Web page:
With a first and second mortgage with the same lender, the review can take about three months.
With two or more mortgages with different lenders, it can take four months or longer.
When the bank does respond, it can approve the short sale, make a counteroffer, or deny the short sale. The last two actions can lengthen the process or put you back at square one. (Your real estate attorney and real estate professional, with your authorization, can work your lender’s loss mitigation department on your behalf to prepare the proper documentation and speed the process along.)
5. Don't expect a short sale to solve your financial problems. Even if your lender does approve the short sale, it may not be the end of all your financial woes. Here are some things to keep in mind:
You may be asked by your lender to sign a promissory note agreeing to pay back the amount of your loan not paid off by the short sale. If your financial hardship is permanent and you can’t pay back the balance, talk with your real estate attorney about your options.
Any amount of your mortgage that is forgiven by your lender is typically considered income, and you may have to pay taxes on that amount. Under a temporary measure passed in 2007, the Mortgage Forgiveness Debt Relief Act and Debt Cancellation Act, homeowners can exclude debt forgiveness on their federal tax returns from income for loans discharged in calendar years 2007 through 2012. Be sure to consult your real estate attorney and your accountant to see whether you qualify.
Having a portion of your debt forgiven may have an adverse effect on your credit score. However, a short sale will impact your credit score less than foreclosure and bankruptcy.
Is Your Buyer Qualified?
Unless the buyer who makes an offer on your home has the resources to qualify for a mortgage, you may not really have a sale. If possible, try to determine a buyer’s financial status before signing the contract. Ask the following:
Has the buyer been prequalified or preapproved (even better) for a mortgage? Such buyers will be in a much better position to obtain a mortgage promptly.
Does the buyer have enough money to make a downpayment and cover closing costs? Ideally, a buyer should have 20 percent of the home’s price as a downpayment and between 2 and 7 percent of the price to cover closing costs.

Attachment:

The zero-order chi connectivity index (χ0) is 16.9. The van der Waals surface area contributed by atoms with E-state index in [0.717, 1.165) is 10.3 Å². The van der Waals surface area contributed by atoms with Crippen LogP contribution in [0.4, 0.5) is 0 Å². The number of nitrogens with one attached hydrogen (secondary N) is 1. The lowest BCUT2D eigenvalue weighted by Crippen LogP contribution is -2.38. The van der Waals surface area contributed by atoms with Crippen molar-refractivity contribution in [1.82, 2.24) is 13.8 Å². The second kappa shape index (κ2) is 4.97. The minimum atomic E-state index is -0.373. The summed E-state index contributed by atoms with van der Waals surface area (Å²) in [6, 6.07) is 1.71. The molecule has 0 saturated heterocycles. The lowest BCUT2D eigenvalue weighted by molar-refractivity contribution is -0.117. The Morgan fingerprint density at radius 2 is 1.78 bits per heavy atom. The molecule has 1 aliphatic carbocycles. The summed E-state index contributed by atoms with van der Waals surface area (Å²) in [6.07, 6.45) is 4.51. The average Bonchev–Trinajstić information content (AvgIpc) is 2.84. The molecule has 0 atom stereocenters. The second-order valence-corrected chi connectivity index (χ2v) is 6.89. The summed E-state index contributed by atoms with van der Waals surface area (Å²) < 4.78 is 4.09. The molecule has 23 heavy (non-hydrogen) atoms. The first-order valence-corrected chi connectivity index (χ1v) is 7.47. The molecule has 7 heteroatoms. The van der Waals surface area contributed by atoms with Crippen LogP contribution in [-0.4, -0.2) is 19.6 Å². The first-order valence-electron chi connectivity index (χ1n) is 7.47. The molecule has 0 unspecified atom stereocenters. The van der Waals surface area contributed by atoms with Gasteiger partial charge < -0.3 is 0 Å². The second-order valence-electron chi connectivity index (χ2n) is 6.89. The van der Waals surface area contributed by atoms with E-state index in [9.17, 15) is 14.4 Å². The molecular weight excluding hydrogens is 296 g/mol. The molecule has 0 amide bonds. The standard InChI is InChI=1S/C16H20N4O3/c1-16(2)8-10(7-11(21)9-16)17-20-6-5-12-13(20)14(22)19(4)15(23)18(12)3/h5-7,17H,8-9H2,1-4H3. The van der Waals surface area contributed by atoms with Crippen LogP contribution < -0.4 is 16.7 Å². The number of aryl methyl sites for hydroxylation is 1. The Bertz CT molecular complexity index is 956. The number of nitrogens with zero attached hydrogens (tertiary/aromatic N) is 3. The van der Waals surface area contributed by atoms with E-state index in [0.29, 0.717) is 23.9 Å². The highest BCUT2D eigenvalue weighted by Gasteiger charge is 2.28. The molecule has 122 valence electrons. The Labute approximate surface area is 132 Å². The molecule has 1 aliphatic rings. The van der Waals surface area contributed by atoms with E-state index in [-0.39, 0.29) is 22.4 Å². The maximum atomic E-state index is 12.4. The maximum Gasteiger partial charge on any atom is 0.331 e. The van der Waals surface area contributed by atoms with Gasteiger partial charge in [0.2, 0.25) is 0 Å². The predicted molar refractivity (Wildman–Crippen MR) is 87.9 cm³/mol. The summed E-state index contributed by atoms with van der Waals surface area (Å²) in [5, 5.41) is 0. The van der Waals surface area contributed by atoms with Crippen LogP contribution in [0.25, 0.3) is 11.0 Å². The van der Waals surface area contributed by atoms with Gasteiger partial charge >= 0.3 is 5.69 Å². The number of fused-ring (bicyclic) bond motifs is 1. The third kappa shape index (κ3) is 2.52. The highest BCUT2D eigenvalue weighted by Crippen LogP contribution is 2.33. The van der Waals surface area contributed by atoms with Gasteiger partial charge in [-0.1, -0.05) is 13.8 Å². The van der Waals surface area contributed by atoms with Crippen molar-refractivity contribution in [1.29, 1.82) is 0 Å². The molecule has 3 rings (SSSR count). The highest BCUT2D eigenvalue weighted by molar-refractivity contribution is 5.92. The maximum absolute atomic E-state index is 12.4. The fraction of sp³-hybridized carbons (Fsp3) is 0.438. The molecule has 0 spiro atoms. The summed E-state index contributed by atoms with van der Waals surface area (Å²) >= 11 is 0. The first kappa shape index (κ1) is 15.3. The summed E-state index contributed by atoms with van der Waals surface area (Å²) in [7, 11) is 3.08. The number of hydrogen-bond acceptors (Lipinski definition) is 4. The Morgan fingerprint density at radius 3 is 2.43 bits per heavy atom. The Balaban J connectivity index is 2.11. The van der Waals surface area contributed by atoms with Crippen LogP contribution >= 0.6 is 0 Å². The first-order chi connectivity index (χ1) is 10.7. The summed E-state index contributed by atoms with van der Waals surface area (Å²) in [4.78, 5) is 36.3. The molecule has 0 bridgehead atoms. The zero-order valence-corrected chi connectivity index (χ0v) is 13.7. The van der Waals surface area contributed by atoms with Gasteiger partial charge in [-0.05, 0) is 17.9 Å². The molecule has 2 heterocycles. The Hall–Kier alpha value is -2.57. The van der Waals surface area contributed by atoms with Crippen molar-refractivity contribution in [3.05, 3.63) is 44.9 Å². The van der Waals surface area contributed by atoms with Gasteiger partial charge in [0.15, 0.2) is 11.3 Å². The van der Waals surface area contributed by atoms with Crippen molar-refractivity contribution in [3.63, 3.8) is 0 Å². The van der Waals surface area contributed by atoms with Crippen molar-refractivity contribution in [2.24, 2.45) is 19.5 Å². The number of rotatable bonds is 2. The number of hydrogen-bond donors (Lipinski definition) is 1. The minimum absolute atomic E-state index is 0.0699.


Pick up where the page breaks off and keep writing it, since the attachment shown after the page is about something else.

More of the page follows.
Is the buyer’s income sufficient to afford your home? Ideally, buyers should spend no more than 28 percent of total income to cover PITI (principal, interest, taxes, and insurance).
Does your buyer have good credit? Ask if he or she has reviewed and corrected a credit report.
Does the buyer have too much debt? If a buyer owes a great deal on car payments, credit cards, etc., he or she may not qualify for a mortgage.
Forms You'll Need to Sell Your Home
Tips for Pricing Your Home
Property disclosure form. This form requires you to reveal all known defects to your property. Check with your state government to see if there is a special form required in your state.
Purchasers access to premises agreement. This agreement sets conditions for permitting the buyer to enter your home for activities such as measuring for draperies before you move.
Sales contract. The agreement between you and the seller on terms and conditions of sale. Again, check with your state real estate department to see if there is a required form.
Sales contract contingency clauses. In addition to the contract, you may need to add one or more attachments to the contract to address special contingencies — such as the buyer’s need to sell a home before purchasing yours.
Pre- and post-occupancy agreements. Unless you’re planning on moving out and the buyer moving in on the day of closing, you’ll need an agreement on the terms and costs of occupancy once the sale closes.
Lead-based paint disclosure pamphlet. If your home was built before 1978, you must provide the pamphlet to all sellers. You must also have buyers sign a statement indicating they received the pamphlet.
Consider comparables. What have other homes in your neighborhood sold for recently? How do they compare to yours in terms of size, upkeep, and amenities?
Consider competition. How many other houses are for sale in your area? Are you competing against new homes?
Consider your contingencies. Do you have special concerns that would affect the price you’ll receive? For example, do you want to be able to move in four months?
Get an appraisal. For a few hundred dollars, a qualified appraiser can give you an estimate of your home’s value. Be sure to ask for a market-value appraisal. To locate appraisers in your area, contact The Appraisal Institute or ask your REALTOR® for some recommendations.
Ask a lender. Since most buyers will need a mortgage, it’s important that a home’s sale price be in line with a lender’s estimate of its value.
Be accurate. Studies show that homes priced more than 3 percent over the correct price take longer to sell.
Know what you’ll take. It’s critical to know what price you’ll accept before beginning a negotiation with a buyer.